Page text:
Mike Myers and Deepak Chopra, Iconoclasts
Tonight's episode of Iconoclasts (10 pm/ET, Sundance) pairs what might seem an unlikely duo: mind-body-spirit authority Dr. Deepak Chopra and Wayne's World comedian Mike Myers. But the two are actually longtime friends who share a passion for Eastern philosophy as well as an abiding appreciation for a really funny joke. Dr. Chopra took time off from teaching his "Secrets of Enlightenment" course and writing his newest book, Why Is God Laughing?, to talk to us about how a good belly laugh can make you not only happier but healthier.

TVGuide.com: In the Iconoclasts episode, you and Mike Myers talk about the connection between comedy and consciousness. Where did that concept come from?
Deepak Chopra: Mike is an old friend of mine; I've known him for over 10 years, and we've always talked about how one measure of your [level of] enlightenment is your comfort with paradox or contradiction or ambiguity. A sign of expanding consciousness is a loss of self-importance, which means that you can laugh at yourself. One thing that Mike said that is very beautiful is, "Pain plus time is humor." When you can look back at your suffering and pain with experience, you can transcend it.

TVGuide.com: During the episode, you two gave a performance at the Magnet Theater in New York, and when you discussed death, the audience all laughed. Why does confronting our own mortality crack people up?
Chopra: I made Mike look behind his shoulder. I said, "Look! Death is stalking you." And he looked. And I said, "Look again! It's closer." You're on death row; the only uncertainty is the method of execution and the length of reprieve. That's when they started to laugh. I said, "We're talking about death, and you guys are laughing!" How else do you go beyond? The only way to transcend tragedy is to laugh. I'm writing a book, a parable. The main character is a comedian: His name is Mickey Fellows, and he is covering up his existential distress through humor till he finds out that that doesn't really do it; it [only] masks it for a while. You have to go on a spiritual journey and really face the fact of impermanence. At the same time, Mike is producing a movie called The Love Guru [due next June] where he's wanting to be Deepak or whatever.

TVGuide.com: You're appearing in The Love Guru, aren't you?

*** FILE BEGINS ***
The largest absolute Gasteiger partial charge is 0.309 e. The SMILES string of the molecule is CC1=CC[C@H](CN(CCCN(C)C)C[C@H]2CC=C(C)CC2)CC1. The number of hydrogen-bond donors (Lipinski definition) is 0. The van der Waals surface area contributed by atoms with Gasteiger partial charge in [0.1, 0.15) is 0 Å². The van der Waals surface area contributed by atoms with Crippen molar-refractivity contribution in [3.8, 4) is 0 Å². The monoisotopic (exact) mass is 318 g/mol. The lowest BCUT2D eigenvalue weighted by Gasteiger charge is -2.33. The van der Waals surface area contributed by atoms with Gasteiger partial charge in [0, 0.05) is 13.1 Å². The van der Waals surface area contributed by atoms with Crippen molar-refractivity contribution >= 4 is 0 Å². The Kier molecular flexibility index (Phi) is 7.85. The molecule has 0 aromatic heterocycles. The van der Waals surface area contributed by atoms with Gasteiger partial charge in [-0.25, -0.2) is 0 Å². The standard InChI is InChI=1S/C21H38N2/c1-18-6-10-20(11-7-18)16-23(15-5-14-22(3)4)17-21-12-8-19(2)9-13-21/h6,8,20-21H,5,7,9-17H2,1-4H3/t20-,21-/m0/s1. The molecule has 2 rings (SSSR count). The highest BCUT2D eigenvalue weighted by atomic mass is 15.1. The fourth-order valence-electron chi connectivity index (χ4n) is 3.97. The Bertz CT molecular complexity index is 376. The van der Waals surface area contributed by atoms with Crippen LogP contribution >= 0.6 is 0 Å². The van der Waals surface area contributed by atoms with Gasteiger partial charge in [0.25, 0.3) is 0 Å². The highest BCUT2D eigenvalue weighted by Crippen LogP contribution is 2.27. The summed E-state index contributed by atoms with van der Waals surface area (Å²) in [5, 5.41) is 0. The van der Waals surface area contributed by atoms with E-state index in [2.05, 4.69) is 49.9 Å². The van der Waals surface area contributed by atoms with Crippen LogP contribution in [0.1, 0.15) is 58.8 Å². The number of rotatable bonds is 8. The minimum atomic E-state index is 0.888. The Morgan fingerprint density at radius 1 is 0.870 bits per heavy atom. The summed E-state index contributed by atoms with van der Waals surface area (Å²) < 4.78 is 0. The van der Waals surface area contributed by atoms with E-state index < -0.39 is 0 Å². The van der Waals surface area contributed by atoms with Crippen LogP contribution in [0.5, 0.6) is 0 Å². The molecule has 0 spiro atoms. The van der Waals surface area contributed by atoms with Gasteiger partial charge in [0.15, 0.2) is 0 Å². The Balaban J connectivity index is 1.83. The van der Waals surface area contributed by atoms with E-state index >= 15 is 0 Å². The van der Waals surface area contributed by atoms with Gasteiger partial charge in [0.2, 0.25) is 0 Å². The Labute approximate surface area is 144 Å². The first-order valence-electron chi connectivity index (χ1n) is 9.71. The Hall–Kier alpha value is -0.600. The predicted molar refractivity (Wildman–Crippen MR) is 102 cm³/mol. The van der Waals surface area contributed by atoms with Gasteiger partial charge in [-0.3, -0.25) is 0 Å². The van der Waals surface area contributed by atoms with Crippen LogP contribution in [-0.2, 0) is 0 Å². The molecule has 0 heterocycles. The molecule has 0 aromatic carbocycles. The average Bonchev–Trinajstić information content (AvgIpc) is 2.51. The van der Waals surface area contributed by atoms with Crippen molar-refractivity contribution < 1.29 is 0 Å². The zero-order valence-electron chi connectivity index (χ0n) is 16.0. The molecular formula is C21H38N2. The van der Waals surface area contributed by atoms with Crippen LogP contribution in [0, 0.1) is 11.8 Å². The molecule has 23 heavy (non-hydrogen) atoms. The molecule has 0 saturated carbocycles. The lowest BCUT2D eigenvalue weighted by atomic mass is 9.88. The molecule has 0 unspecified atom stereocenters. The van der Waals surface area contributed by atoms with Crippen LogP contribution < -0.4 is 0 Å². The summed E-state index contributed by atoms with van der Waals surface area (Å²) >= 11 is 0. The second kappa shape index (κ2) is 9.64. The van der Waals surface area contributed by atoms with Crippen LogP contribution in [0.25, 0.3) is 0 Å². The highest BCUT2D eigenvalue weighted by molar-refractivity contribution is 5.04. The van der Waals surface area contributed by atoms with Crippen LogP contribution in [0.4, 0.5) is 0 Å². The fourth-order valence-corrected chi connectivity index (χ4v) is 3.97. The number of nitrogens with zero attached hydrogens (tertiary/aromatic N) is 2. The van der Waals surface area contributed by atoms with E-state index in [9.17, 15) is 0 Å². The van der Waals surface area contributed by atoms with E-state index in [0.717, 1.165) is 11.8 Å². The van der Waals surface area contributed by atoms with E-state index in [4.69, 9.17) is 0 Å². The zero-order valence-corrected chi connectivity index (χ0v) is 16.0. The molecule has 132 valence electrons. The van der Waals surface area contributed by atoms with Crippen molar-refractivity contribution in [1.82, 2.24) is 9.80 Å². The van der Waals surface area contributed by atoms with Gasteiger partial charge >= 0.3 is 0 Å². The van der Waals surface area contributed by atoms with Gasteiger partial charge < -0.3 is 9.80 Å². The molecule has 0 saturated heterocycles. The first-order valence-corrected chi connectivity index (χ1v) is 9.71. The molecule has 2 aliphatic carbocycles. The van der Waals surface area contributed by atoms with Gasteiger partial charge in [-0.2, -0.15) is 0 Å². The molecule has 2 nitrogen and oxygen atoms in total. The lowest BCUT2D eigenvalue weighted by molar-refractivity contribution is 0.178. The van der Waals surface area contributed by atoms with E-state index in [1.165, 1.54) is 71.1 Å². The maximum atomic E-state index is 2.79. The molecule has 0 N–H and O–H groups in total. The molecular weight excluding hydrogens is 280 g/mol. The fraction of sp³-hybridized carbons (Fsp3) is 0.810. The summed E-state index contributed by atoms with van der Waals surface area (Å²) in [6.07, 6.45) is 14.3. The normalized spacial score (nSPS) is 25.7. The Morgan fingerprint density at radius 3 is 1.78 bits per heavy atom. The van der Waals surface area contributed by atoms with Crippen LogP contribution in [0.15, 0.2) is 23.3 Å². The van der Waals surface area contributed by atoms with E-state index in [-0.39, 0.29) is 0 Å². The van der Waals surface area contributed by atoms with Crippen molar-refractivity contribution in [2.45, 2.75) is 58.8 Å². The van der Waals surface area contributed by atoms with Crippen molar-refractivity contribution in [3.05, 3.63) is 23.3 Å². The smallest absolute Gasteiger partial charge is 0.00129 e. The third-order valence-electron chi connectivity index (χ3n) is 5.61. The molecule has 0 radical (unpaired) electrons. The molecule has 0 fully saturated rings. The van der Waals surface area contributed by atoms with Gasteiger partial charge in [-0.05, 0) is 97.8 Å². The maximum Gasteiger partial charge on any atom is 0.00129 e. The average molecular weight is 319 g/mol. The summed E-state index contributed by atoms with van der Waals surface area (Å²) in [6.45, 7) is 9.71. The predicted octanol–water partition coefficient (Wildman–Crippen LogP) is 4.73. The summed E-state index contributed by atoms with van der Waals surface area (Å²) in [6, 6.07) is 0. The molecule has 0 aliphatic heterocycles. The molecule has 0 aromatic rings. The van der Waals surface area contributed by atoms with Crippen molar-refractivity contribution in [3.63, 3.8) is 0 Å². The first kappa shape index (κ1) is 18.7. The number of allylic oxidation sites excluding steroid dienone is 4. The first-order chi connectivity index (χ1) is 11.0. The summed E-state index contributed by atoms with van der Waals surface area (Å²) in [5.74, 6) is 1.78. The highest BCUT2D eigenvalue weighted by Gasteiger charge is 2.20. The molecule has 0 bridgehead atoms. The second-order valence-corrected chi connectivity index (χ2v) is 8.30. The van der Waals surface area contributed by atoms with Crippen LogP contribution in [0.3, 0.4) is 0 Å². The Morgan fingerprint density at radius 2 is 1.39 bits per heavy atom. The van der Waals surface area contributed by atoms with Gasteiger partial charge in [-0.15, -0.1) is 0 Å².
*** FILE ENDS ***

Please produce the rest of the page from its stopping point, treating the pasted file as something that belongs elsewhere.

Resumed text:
Chopra: It's a five-minute sort of thing. I'm doing it as a favor to him.

TVGuide.com: Do you find that TV and movies are an effective way of spreading your message?
Chopra: It reaches a different audience — not everybody reads books; a lot of people who come to my talks and seminars now are a different demographic. It used to be women who were 35-plus. Now it's a lot of men, a lot of young people, who are very media-driven. I think we can reach a new audience. [Last December] I did The Colbert Report, and that got more responses than anything I'd ever done. They didn't expect me to be funny. [Laughs] I was going one-to-one with him, so it was a lot of fun. We got thousands of e-mails and it kept replaying on YouTube.

TVGuide.com: Do you believe that comedy has the ability to heal people?
Chopra: In 1995, the one and only time I was on Oprah, one thing I said — which is based on some research that had come out at that time — was that tears of laughter have a completely different chemical composition than tears of sorrow. Since then, there's a lot of research that says that when you experience peace or harmony or love, the body secretes antidepressants like serotonin, dopamine and opiates. The simultaneous secretion of these chemicals results in immunomodulation. It actually modulates the activity of your immune system. So laughter is definitely a healing experience, and we're not talking metaphorically, we're speaking absolutely literally. Laughter is one of the best medicines you can have.

TVGuide.com: In the Virgin Comics you work on with your son, you depict superheroes from diverse cultures as a way to bring the world together. What do you think of shows like Heroes?
Chopra: It's so funny you should mention that. I just spoke with Tim [Kring] this morning, the creator of Heroes. We're going to have lunch next week and we're meeting about just this very idea. [Laughs] We could create the Heroes club, where we have young people become members and we create new mythologies with transcultural heroes. We are the stories we tell ourselves — the world we see is our collective narrative.

TVGuide.com: Tell me more about your old friend Mike Myers.
Chopra: He has an insatiable curiosity. If you see only his public persona, you don't realize that he's one of the most articulate, most well-read, most well-informed people. He has found a medium where, through bringing the humor out in some very mundane, trivial [moment], he can give you sudden insight — which is brilliant.

Watch an exclusive clip of Deepak Chopra and Mike Myers!

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